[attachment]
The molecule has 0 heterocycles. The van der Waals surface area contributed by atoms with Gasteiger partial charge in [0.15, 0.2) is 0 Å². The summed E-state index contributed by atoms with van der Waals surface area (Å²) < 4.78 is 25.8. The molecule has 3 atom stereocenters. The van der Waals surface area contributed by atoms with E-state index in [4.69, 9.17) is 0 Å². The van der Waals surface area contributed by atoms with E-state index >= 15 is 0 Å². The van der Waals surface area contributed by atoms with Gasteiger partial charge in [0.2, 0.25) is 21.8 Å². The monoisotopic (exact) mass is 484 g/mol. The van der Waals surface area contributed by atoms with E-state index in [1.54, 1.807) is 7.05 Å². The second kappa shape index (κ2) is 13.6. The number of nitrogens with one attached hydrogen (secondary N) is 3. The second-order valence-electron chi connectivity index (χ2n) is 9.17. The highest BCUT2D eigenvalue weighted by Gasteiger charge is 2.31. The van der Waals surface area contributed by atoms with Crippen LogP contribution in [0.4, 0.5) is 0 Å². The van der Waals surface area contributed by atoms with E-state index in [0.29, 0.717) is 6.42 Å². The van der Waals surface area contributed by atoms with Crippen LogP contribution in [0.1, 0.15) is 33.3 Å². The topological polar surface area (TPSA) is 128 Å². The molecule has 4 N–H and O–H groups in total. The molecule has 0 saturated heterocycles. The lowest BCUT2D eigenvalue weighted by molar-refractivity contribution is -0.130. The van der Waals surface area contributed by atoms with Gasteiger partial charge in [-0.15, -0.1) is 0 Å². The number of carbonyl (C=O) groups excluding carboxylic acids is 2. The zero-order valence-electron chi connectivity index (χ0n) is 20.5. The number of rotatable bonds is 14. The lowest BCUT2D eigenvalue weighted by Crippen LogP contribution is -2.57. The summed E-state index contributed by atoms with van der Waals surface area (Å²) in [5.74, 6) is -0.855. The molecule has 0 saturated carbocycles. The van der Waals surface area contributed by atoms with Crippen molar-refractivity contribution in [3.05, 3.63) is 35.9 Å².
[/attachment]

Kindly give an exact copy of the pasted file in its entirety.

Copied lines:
The molecule has 0 heterocycles. The van der Waals surface area contributed by atoms with Gasteiger partial charge in [0.15, 0.2) is 0 Å². The summed E-state index contributed by atoms with van der Waals surface area (Å²) < 4.78 is 25.8. The molecule has 3 atom stereocenters. The van der Waals surface area contributed by atoms with E-state index in [4.69, 9.17) is 0 Å². The van der Waals surface area contributed by atoms with E-state index >= 15 is 0 Å². The van der Waals surface area contributed by atoms with Gasteiger partial charge in [0.2, 0.25) is 21.8 Å². The monoisotopic (exact) mass is 484 g/mol. The van der Waals surface area contributed by atoms with E-state index in [1.54, 1.807) is 7.05 Å². The second kappa shape index (κ2) is 13.6. The number of nitrogens with one attached hydrogen (secondary N) is 3. The second-order valence-electron chi connectivity index (χ2n) is 9.17. The highest BCUT2D eigenvalue weighted by Gasteiger charge is 2.31. The van der Waals surface area contributed by atoms with Crippen LogP contribution in [0.4, 0.5) is 0 Å². The van der Waals surface area contributed by atoms with E-state index in [0.29, 0.717) is 6.42 Å². The van der Waals surface area contributed by atoms with Crippen LogP contribution in [0.1, 0.15) is 33.3 Å². The topological polar surface area (TPSA) is 128 Å². The molecule has 4 N–H and O–H groups in total. The molecule has 0 saturated heterocycles. The lowest BCUT2D eigenvalue weighted by molar-refractivity contribution is -0.130. The van der Waals surface area contributed by atoms with Gasteiger partial charge in [-0.15, -0.1) is 0 Å². The number of carbonyl (C=O) groups excluding carboxylic acids is 2. The zero-order valence-electron chi connectivity index (χ0n) is 20.5. The number of rotatable bonds is 14. The lowest BCUT2D eigenvalue weighted by Crippen LogP contribution is -2.57. The summed E-state index contributed by atoms with van der Waals surface area (Å²) in [5.74, 6) is -0.855. The molecule has 0 saturated carbocycles. The van der Waals surface area contributed by atoms with Crippen molar-refractivity contribution in [3.05, 3.63) is 35.9 Å².